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vacancies introduced into coherent GBs, with the aim to help understanding the nature of vacancy-like trapping sites at GBs in general. 2. Computational methods In order to relax atomic configurations of selected GBs in Fe and Ni, we employed Parrinello–Rahman molecular dynamics (MD) [13]. Structural simulations were performed using many-body potentials as follows: An embedded atom (EAM) potential described by Ludwig et al. [14] and a potential based on the second moment of the tight binding model in the form detailed in Ref. [15] were utilized, respectively, for Fe and Ni (these potentials are further labeled as P1). For the sake of comparison, in selected cases we also employed a ‘magnetic’, EAM-type potential introduced recently by Dudarev and Derlet [16] for Fe and the potential of Cleri and Rosato [17] for Ni (label P2). Box sizes used in structural simulations and positron calculations varied and boxes contained typically several thousands of atoms. Simulations were done at temperatures from 0 to 750 K (or 900 K) and at zero pressure. At non-zero temperatures, atomic coordinates were averaged over certain number of steps after reaching thermal equilibrium in order to avoid influence of thermal vibrations of atoms on positron characteristics. Before starting MD simulations atomic configurations (simulation boxes) containing selected GBs were prepared considering the coincident-site-lattice (CSL) principle. The distances between two adjacent GBs in all boxes were larger than 6 and 8 lattice constants for Fe and Ni, respectively. GB boxes with vacancies were created by removing an atom just from the GB plane. MD relaxed atomic configurations were employed in positron calculations carried out using the atomic superposition (ATSUP) method [18]. In the course of positron calculations the electron–positron correlation potential and enhancement factor according to reference [19] were utilized. 3. Results and discussion According to the previous work [2] vacancies at some GBs behave in a different way at zero and elevated temperatures. Here we inspect this effect in more detail, including additional GBs. First, the results obtained in [2] are briefly summarized. In the case of Ni, we investigated the twin GB and one tilt (S = 5 (2 1 0) [0 0 1]) and one twist (S = 5 (0 0 1)) GBs. In the case of the twin GB, the vacancy remains stable up to at least 600 K. For other two GBs the vacancies are observed to be ‘absorbed’ by the GB already at 300 K. Concerning Fe, we studied one twist GB (S = 5 (0 0 1)) only. This GB has very complex structure that changes with temperature, but the vacancy is stable at least up to 300 K. To proceed, we carried out detailed investigation of the S = 19 (3 3 1) [1 1 0] tilt GB in Ni. The results of our structure simulations and PLT calculations are summarized in Fig. 1, where dependencies of the PLT on the simulation temperature are plotted for the GB with and without the vacancy for both potentials used. We could detect several structural changes of the studied GB in the examined temperature range and corresponding PLT ranges are 122.0–126.5 and 126.4–131.1 ps for perfect GBs obtained with P1 and P2 potentials, respectively. PLT variations are partly due to structure changes and partly due to temperature effects. There are no apparent structural differences at 0 K for the two used potentials though there is a small difference in lifetimes. However, the structures start to somewhat deviate at non-zero temperatures. This is also the reason why we considered two different (non-equivalent) vacancy positions in the case of the P2 potential (see Fig. 1). For this potential it is apparent that except for 0 K PLTs corresponding to the vacancy in the GB drop to values that are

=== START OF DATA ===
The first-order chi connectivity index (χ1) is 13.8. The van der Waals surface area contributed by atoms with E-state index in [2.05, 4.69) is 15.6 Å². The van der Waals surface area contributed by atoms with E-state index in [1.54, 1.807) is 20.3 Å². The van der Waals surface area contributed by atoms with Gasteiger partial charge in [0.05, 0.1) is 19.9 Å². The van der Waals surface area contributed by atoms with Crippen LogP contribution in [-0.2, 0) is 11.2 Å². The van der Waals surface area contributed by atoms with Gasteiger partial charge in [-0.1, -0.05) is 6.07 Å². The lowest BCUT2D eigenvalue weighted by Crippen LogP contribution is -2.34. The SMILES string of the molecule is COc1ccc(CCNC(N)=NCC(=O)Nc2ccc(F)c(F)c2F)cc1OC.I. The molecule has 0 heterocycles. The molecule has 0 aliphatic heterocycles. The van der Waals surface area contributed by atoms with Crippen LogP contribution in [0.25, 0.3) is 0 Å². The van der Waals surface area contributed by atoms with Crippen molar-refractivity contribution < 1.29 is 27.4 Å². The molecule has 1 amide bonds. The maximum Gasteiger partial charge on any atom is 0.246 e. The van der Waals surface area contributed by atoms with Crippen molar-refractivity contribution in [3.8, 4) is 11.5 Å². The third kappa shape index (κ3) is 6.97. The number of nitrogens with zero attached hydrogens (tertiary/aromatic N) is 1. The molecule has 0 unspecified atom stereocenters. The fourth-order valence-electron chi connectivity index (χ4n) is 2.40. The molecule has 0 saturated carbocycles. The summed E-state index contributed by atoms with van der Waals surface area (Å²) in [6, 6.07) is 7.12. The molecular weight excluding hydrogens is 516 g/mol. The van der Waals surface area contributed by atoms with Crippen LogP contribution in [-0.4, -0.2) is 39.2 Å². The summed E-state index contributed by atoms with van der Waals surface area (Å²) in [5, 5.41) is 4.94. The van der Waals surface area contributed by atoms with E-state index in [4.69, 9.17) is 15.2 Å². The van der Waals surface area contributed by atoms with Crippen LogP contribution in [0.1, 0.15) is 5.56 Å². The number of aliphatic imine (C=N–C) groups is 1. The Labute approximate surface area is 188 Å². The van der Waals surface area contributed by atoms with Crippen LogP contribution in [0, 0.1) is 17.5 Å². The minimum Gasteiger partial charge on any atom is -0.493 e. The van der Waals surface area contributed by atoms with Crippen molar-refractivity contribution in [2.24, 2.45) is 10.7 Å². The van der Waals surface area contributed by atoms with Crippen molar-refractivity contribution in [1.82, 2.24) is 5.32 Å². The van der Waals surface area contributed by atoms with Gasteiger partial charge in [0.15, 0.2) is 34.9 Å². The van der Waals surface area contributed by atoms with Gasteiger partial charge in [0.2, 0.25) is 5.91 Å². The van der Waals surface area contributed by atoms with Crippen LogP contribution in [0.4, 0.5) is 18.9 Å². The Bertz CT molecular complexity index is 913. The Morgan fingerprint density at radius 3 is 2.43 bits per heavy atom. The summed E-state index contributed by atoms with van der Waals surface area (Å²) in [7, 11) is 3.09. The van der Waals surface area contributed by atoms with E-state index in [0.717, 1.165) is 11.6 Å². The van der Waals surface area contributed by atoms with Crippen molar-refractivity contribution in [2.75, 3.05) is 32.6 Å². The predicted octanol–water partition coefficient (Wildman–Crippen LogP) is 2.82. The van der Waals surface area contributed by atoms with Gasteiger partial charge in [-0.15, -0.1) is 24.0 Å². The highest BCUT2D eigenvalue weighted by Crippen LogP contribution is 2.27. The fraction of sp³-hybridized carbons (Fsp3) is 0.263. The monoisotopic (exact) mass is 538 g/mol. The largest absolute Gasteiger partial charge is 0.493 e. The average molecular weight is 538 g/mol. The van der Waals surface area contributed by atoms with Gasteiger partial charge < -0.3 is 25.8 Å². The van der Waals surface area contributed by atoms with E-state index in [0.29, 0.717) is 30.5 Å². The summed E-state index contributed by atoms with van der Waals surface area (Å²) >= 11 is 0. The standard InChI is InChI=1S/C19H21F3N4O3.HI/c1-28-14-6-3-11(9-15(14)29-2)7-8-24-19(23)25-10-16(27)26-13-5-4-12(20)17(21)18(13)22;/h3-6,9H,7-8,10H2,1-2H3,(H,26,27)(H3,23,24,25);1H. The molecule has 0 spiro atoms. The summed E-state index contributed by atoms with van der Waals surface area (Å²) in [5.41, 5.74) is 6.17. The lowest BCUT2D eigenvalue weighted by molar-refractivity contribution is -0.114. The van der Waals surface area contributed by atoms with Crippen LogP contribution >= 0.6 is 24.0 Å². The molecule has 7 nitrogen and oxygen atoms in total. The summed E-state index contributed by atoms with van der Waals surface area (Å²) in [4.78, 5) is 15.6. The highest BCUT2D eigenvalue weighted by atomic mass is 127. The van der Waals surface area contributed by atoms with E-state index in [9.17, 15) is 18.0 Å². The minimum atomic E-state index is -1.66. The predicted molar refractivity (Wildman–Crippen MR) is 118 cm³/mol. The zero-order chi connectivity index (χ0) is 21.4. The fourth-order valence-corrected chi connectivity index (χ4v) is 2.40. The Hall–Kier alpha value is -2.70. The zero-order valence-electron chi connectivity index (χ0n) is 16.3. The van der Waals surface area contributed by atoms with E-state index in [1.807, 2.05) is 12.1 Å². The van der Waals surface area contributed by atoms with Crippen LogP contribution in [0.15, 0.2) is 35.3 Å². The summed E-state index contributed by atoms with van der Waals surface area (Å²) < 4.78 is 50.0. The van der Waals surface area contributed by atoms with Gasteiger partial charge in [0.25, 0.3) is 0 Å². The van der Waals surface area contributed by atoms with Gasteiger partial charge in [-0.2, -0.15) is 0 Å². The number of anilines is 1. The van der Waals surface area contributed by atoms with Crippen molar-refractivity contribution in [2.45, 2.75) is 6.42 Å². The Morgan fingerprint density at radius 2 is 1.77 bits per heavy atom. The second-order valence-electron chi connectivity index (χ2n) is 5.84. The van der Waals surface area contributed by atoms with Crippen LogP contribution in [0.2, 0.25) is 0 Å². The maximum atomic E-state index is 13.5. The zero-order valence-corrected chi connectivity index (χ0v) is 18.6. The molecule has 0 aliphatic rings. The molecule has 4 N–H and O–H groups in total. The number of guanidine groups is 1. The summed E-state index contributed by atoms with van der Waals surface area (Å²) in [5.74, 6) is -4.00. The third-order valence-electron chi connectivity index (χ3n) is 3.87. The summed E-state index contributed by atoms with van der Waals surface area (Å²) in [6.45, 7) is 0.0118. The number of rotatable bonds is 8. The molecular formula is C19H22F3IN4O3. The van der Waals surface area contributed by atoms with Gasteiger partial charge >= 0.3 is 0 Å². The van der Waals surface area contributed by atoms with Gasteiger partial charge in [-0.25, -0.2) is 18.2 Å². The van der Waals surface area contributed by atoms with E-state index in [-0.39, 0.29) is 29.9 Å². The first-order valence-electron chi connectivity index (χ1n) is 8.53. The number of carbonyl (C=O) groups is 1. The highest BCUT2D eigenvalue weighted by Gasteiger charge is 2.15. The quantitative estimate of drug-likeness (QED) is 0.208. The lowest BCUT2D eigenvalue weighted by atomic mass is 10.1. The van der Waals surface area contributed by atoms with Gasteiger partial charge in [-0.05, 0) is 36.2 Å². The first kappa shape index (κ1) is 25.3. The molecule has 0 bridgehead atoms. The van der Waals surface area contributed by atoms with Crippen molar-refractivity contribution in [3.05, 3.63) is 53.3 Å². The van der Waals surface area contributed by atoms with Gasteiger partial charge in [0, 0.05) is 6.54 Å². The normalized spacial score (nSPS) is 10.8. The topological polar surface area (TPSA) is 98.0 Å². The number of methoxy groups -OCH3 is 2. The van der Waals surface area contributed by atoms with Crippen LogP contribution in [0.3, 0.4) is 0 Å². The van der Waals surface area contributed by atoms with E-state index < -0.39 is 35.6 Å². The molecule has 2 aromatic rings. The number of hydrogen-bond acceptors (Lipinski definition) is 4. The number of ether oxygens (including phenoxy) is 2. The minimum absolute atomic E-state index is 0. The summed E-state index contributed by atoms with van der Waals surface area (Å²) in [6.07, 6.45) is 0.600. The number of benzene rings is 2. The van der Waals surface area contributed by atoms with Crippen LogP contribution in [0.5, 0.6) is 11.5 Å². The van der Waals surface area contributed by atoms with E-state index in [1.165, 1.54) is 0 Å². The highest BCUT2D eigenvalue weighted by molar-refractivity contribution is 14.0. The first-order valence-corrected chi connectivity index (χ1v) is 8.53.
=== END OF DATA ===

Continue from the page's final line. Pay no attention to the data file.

Fig. 1. Calculated lifetimes for the S = 19 (3 1 3) tilt GB in Ni in dependence on the temperature for the P1 and P2 potentials. Temperatures when a structural change occurred are indicated by arrows.

roughly the same as for the perfect GB. A closer inspection of atoms around the vacancy site reveals that some of these atoms are displaced significantly from their positions in the prefect GB, which results in a substantial decrease of the free volume associated with the vacancy (compared to non-relaxed positions or 0 K situation) and in the related drop in the PLT. This effect, called ‘vacancy delocalization’, was also observed in [10] for the S = 5 (2 1 0) [0 0 1] tilt GB in Cu (fcc). In the case of the potential P1, the decrease of the PLT with temperature corresponding to the vacancy in the GB plane is rather gradual with an exception at 750 K where a small ‘peak’ appears due to a different way of atomic rearrangements around the vacancy. The PLT drop has a similar origin as in the previous case though atomic positions differ. In particular, the ‘vacancy instability’ [10] manifests here, i.e. the vacancy is unstable at the original position where it was introduced and jumps to another position, but vacancy delocalization takes place even in this new position that is located at the second atomic plane next to the GB plane. Furthermore, we investigated various structure modifications of the S = 19 GB in Ni. In this particular study only the P1 potential was used. In addition, the distance between adjacent GBs in the simulation box was increased 1.5 times in order to check the influence of the size of the simulation box on results. The structure obtained after relaxing the CSL box will be denoted by the symbol S1. At 0 K this structure is identical to the structure investigated using a smaller box (see above). But as the temperature increases, corresponding structures start to differ. Further structural modifications were obtained by considering the translational degrees of freedom in directions parallel to the GB plane (several small translations in different directions were examined). In this way, we could find other two structures (S2 and S3). The last one (S4) was obtained by quenching the high-temperature structure (600 K) originating from the structure S1.1 Corresponding GB energies are in all cases around 1 J/m2 (at 0 K), with the difference between the highest (S4) and